PALM HARBOR – Palm Harbor Community Services Agency board members have begun the process of bringing the East Lake Youth Sports Association, or ELYSA, under their wing.
A month ago, board members of the agency, also known as PHCSA, speculated that the Pinellas County commissioners probably wouldn’t grant ELYSA the new property tax levy it had requested. They joked that they wouldn’t have a choice in the matter if the commissioners decided to give them oversight of the volunteer association, and they questioned how sound the plans were for spending the proposed tax revenue stream.
But on July 16, the board squared with the new reality: as of Oct. 1, ELYSA will become the fourth entity it oversees. And, at least for the first year, the structure of that new entity won’t look anything like that of Palm Harbor Parks and Recreation, commonly referred to as CSA Palm Harbor.
PHCSA board members had their first look at the ELYSA budget July 16 and balked at how dissimilar it was, even in format, to its Palm Harbor equivalent.
“If this board is going to vote on a budget, this is not enough information,” PHCSA board member Elliot Stern said.
The budget didn’t spell out all of its revenue sources, namely, the three sports leagues that, up until now, have entirely funded the association. Board members also questioned several budget lines, such as almost $152,000 spent on “outsourcing” mowing and turf care though a contractor.
Stern questioned why the structure of Palm Harbor Parks and Recreation wasn’t used as a model for East Lake and why the Palm Harbor director, Erica Lynford, hadn’t been a bigger part of drafting the skeleton budget. Board member Terry Haas agreed with the idea.
“I think we have a model that works. That’s why I was just kind of surprised that this budget was so dramatically different,” Haas said.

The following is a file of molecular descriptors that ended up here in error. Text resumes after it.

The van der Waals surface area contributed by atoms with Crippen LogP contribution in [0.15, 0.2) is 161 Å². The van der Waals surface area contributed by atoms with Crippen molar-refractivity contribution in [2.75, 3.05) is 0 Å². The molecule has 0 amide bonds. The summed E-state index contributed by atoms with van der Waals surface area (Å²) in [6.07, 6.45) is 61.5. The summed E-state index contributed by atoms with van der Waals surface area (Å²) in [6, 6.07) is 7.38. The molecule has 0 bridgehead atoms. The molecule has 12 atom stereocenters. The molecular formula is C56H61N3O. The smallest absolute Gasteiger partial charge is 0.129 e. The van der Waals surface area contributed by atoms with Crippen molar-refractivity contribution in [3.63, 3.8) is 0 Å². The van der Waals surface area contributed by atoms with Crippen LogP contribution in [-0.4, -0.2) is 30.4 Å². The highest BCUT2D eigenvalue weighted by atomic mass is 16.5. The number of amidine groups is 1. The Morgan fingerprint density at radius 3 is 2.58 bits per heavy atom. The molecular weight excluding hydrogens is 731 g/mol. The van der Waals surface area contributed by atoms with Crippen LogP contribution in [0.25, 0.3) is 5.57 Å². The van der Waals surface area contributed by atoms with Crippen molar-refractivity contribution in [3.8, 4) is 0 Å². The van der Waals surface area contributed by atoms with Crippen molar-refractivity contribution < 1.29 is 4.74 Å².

ELYSA vice president Rob Posavec, sitting in the audience of the meeting, interjected.
“With all due respect, (the budget is) exactly what I presented to the Board of County Commissioners on three separate occasions,” he said. “Had I known that there were these types of questions, I could have come and presented that and explained exactly how we’ve operated in the past.”
Unlike Palm Harbor Parks and Recreation, fees charged to the Little League baseball, football and soccer leagues pay for everything from turf care to electricity. The reason ELYSA sought tax funding was to lower those fees, which currently are much higher than their neighboring equivalents, Posavec said. Eventually, the association would like to move to a model where the leagues pay much less to use fields that are maintained by a central organization.
But for now, the three leagues are each their own nonprofit organization. The electricity bills are in their respective names, not that of ELYSA. Volunteers with the leagues rake the fields if they want them raked. Even basic purchases aren’t handled the same way, like dirt for the fields – an expense Lynford tried to point to as a similar budget line item for both recreation organizations. But the leagues don’t pay ELYSA to purchase dirt on their behalf.
“They buy their own dirt,” Posavec said.